Rebalancing. One of many investing buzzwords that deserves a closer look.
Let’s start with your target allocation. When you started investing, a target allocation was set for you and your specific situation, based upon a variety of factors including risk tolerance, liquidity needs, timeline, long-term goals, and many others. Your target allocation specified how much of your total investment portfolio should be placed in various buckets (such as cash, bonds, stocks, foreign stocks, and perhaps alternative investments like real estate properties or investments in private businesses).
Over time, as your investing journey continued, the values of the investments in your various buckets went up and down. At any given time, you can calculate the total in each bucket as well as the percentage it represents of the total. This is called your actual allocation.
Rebalancing is the process of comparing your target allocation to your actual allocation and making necessary adjustments. It is an important practice that requires considerable discipline, both in good times and bad.
Let’s start with good times – a time period when all asset classes do relatively well. Inevitably, even when everything is rising in value, one category will outpace another. As a result, you may find yourself with a bucket that has an actual allocation outside of target. Rebalancing would suggest you sell from that bucket and add to those that have fallen below target. In short, you’re selling high and buying low(er)
This becomes considerably harder in bad times – a time period when asset class(es) fall far and fast. December 2018 is a perfect example. During that month, stocks fell very quickly and experienced double digit declines. These moves resulted in many equity allocations being below target. Rebalancing at this time would have required selling buckets such as cash or bonds and adding to equities (even as their prices fell). This is not an easy task.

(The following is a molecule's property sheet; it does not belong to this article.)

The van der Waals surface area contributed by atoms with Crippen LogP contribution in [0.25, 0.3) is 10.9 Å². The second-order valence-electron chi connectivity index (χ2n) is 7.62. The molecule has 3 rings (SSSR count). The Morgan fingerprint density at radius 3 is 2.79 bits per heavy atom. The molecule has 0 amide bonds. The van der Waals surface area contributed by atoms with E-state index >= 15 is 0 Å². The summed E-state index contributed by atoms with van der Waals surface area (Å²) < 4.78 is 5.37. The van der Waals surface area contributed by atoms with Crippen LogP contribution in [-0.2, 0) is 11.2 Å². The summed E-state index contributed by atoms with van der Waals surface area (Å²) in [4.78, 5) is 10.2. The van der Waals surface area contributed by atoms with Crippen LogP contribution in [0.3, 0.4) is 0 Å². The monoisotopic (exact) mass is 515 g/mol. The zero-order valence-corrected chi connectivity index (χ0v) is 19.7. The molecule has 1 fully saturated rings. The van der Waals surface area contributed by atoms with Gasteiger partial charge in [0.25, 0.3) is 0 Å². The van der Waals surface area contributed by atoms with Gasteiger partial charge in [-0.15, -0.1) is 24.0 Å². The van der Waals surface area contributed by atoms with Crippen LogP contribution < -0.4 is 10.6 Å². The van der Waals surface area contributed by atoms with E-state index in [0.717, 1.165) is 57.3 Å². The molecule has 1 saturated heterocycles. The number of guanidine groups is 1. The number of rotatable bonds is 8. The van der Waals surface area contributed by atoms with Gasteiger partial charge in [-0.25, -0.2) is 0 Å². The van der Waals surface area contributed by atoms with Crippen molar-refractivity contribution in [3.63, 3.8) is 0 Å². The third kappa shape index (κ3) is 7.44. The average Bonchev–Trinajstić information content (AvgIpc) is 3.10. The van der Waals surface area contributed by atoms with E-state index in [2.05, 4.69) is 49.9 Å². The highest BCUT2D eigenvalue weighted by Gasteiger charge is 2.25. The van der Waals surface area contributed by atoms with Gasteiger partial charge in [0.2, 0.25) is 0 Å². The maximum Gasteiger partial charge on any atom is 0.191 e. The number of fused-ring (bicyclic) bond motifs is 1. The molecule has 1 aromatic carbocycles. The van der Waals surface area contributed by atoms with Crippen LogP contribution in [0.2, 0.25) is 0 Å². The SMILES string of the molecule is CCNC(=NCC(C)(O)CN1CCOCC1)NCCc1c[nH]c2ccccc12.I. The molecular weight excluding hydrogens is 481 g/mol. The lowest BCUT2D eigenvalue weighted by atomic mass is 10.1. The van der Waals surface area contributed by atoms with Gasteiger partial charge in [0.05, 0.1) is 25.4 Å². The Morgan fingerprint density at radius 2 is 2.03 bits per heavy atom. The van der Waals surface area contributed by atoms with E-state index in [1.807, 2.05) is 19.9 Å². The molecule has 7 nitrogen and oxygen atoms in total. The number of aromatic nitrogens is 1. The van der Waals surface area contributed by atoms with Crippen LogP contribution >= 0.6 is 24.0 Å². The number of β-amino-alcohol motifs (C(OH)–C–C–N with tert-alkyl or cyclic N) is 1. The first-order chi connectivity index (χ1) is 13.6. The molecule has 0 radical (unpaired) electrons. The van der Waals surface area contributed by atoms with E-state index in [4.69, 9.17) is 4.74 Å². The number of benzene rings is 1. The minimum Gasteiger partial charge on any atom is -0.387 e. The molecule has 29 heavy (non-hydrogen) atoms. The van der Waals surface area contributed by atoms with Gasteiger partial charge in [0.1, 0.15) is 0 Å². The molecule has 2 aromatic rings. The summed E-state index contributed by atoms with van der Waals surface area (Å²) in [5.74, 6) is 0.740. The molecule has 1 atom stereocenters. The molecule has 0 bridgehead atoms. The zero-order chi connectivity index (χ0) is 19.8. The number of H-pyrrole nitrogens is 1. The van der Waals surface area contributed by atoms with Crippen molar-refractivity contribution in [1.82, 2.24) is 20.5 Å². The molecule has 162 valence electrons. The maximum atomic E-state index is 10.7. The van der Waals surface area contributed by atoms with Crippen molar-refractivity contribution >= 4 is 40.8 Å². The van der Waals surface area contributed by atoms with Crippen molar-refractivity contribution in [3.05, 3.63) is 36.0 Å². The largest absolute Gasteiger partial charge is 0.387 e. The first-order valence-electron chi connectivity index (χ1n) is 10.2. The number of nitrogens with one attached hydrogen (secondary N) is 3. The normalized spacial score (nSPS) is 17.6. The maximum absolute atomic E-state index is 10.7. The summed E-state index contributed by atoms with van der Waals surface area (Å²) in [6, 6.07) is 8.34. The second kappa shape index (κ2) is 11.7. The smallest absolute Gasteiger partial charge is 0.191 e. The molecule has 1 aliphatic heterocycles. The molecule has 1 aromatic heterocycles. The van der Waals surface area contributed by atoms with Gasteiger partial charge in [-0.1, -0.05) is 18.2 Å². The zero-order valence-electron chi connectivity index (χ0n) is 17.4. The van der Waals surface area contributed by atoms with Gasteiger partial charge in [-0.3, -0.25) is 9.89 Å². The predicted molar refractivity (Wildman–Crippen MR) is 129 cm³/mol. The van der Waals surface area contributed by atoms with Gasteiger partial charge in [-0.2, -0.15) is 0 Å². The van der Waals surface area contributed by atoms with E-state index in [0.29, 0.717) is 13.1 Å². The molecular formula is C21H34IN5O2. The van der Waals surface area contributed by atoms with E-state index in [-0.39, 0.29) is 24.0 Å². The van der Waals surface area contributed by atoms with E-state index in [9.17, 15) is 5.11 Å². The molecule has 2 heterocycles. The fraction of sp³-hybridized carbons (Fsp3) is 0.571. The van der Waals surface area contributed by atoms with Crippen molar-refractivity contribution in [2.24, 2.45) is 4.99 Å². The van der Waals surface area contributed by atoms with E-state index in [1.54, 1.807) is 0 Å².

This is a simplified explanation of rebalancing. But of course, it’s never that easy. Here are a few things to keep in mind:
1.) Conscious decision – You may make a decision to remain over or under target in an asset class. This could be for a variety of reasons (such as liquidity needs, outlook for certain asset classes in near term, etc). This is a very reasonable approach (and one we often deploy). The key word is conscious. You need to continually monitor the relationship between target and actual and ensure that you know why you are out of sync
2.) Targets are there for a reason – We set target allocations for a reason. They help us as investors to reach our long term goals, based upon our best understanding of expected future returns. Considerable time and effort is put into setting your target allocation at the outset. Deviation from that target for prolonged periods of time may impact the ability to reach your long term goals
3.) Targets keep us from reacting – Target allocations are always important, but we would argue they are exceptionally important during market corrections. It can be very easy to react when our investment balances fall and without a target allocation or long term plan, we may be tempted to move to safety (ie: cash). But with a disciplined approach surrounding rebalancing, our rationale thinking may outpace emotion – even in bad market times
4.) Targets can change – as your life circumstances change, your target allocation may need to change as well. Perhaps you are moving from an accumulation/savings stage to a distribution stage. Perhaps you want to lower your risk profile. Perhaps you need more income. Whatever the reason, it can be assessed and factored into your target allocation.
Rebalancing is an essential discipline for every investor. Take the time to look at your buckets and see if any changes are prudent. Your long-term goals will thank you!
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